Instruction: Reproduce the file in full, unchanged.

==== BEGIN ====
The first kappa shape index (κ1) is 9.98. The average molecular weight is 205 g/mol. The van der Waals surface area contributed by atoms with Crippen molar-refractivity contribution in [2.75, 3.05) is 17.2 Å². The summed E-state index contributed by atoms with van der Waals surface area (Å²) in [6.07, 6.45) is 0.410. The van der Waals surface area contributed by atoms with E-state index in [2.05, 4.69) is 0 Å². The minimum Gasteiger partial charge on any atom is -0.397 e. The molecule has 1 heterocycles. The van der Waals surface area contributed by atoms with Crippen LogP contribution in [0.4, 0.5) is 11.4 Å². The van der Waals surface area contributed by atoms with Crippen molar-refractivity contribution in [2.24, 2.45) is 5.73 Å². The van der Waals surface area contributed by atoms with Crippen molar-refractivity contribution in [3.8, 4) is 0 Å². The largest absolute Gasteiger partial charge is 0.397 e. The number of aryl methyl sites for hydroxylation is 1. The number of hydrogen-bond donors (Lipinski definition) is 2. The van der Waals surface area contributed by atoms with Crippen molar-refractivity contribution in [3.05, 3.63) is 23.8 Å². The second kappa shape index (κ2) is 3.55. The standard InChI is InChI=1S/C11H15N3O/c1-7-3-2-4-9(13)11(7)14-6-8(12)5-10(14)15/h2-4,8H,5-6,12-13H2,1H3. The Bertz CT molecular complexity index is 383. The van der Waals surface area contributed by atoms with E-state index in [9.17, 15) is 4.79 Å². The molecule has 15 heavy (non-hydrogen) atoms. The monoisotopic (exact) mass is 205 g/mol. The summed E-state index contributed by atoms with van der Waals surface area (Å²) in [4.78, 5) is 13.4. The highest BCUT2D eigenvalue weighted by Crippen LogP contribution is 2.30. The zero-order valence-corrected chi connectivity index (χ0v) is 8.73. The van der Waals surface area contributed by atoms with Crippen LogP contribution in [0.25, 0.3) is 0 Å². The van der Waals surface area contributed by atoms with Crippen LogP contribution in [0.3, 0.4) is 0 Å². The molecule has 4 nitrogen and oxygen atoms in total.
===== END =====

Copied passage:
The first kappa shape index (κ1) is 9.98. The average molecular weight is 205 g/mol. The van der Waals surface area contributed by atoms with Crippen molar-refractivity contribution in [2.75, 3.05) is 17.2 Å². The summed E-state index contributed by atoms with van der Waals surface area (Å²) in [6.07, 6.45) is 0.410. The van der Waals surface area contributed by atoms with E-state index in [2.05, 4.69) is 0 Å². The minimum Gasteiger partial charge on any atom is -0.397 e. The molecule has 1 heterocycles. The van der Waals surface area contributed by atoms with Crippen LogP contribution in [0.4, 0.5) is 11.4 Å². The van der Waals surface area contributed by atoms with Crippen molar-refractivity contribution in [2.24, 2.45) is 5.73 Å². The van der Waals surface area contributed by atoms with Crippen molar-refractivity contribution in [3.8, 4) is 0 Å². The largest absolute Gasteiger partial charge is 0.397 e. The number of aryl methyl sites for hydroxylation is 1. The number of hydrogen-bond donors (Lipinski definition) is 2. The van der Waals surface area contributed by atoms with Crippen molar-refractivity contribution in [3.05, 3.63) is 23.8 Å². The second kappa shape index (κ2) is 3.55. The standard InChI is InChI=1S/C11H15N3O/c1-7-3-2-4-9(13)11(7)14-6-8(12)5-10(14)15/h2-4,8H,5-6,12-13H2,1H3. The Bertz CT molecular complexity index is 383. The van der Waals surface area contributed by atoms with E-state index in [9.17, 15) is 4.79 Å². The molecule has 15 heavy (non-hydrogen) atoms. The monoisotopic (exact) mass is 205 g/mol. The summed E-state index contributed by atoms with van der Waals surface area (Å²) in [4.78, 5) is 13.4. The highest BCUT2D eigenvalue weighted by Crippen LogP contribution is 2.30. The zero-order valence-corrected chi connectivity index (χ0v) is 8.73. The van der Waals surface area contributed by atoms with Crippen LogP contribution in [0.25, 0.3) is 0 Å². The van der Waals surface area contributed by atoms with Crippen LogP contribution in [0.3, 0.4) is 0 Å². The molecule has 4 nitrogen and oxygen atoms in total.